The electricity shortage impacts every family in Gaza. Please support the Gaza Lights Campaign!
It’s been 10 years of living under siege in Gaza. Three years after the most brutal Israeli assault. And things keep getting worse.
Gaza now gets only about 2 hours of electricity each day.
Without electricity sewage goes untreated into the sea. Water doesn’t get pumped to high rise apartments or rural areas.
Everything has to be done in the dark — cooking, eating, caring for babies and those who are sick or old. Food rots in refrigerators. No fans cool the stifling Gaza summer. Children can’t read, and students can’t study. Candles have caused death and injury in tragic house fires. Hospital and home health equipment can’t function.
Recently a team of volunteer Gaza engineers designed a rechargeable, battery-operated system that can power lights, fans, and phones for twelve hours. While the only solution to this crisis is to end the Israeli/Egyptian blockade of Gaza and restore electrical power, in the meantime you can help people in Gaza survive.
The “Gaza Lights” systems will be produced quickly in Gaza and distributed to needy families by the Middle East Children’s Alliance (MECA) and the Union of Palestinian Women’s Committees.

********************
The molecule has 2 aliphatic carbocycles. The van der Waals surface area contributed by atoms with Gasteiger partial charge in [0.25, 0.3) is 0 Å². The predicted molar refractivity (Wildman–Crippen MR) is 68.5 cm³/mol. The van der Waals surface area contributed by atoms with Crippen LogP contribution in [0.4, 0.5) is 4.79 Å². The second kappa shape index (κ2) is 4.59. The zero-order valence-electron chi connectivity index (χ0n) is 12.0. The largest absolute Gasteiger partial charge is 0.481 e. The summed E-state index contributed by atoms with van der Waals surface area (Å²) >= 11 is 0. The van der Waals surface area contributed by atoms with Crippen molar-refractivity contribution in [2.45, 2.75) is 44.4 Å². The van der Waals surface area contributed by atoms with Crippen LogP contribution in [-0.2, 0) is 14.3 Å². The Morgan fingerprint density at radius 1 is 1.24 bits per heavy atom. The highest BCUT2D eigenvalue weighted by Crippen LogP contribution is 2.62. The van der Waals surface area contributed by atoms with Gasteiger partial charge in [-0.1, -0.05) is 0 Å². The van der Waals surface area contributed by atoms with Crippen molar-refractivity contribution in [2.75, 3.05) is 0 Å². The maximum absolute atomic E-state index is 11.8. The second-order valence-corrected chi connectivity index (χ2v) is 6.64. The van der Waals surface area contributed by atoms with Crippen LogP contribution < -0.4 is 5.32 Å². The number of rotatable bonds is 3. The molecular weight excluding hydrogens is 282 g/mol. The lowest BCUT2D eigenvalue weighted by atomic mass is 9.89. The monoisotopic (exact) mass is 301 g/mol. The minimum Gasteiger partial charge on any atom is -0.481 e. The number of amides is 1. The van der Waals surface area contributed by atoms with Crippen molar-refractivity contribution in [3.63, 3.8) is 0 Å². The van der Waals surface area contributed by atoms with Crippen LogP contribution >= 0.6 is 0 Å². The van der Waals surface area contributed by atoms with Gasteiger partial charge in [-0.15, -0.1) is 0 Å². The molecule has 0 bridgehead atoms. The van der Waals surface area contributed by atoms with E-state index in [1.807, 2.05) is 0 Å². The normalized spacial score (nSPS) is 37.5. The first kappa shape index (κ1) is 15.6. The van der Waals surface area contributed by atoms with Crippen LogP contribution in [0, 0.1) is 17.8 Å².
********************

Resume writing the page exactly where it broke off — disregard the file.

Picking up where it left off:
Your contribution of just $11 will give one family in Gaza 3 lights for their home. $20 buys them a fan, $31 a rechargeable battery, and $91 a complete Gaza Light system.
To make a contribution dedicated to Rafah, send a check to “MRSCP” with the note “Gaza Lights” to
You can also contribute online at the Middle East Children’s Alliance.
What is it like to live without electricity in Gaza in the summer?
“I talked to my family in Gaza earlier this week and asked them: ‘How do you sleep at night when you don’t have electricity?’ The temperature at night there doesn’t go below 74 degrees Fahrenheit, and humidity is high. My 12-year-old sister answered: ‘We don’t.’
“She explained that even if they try to sleep, open all the windows, drink a lot of water – still, they can’t breathe. If they lie down, they spend hours sweating profusely while listening to the Israeli drones’ intimidating noise outside, with nowhere to go. They prefer to stay awake at night until they can’t resist their eyes closing. Even then, they’re troubled by insomnia, and nightmares. They wake up to find themselves drowned in sweat.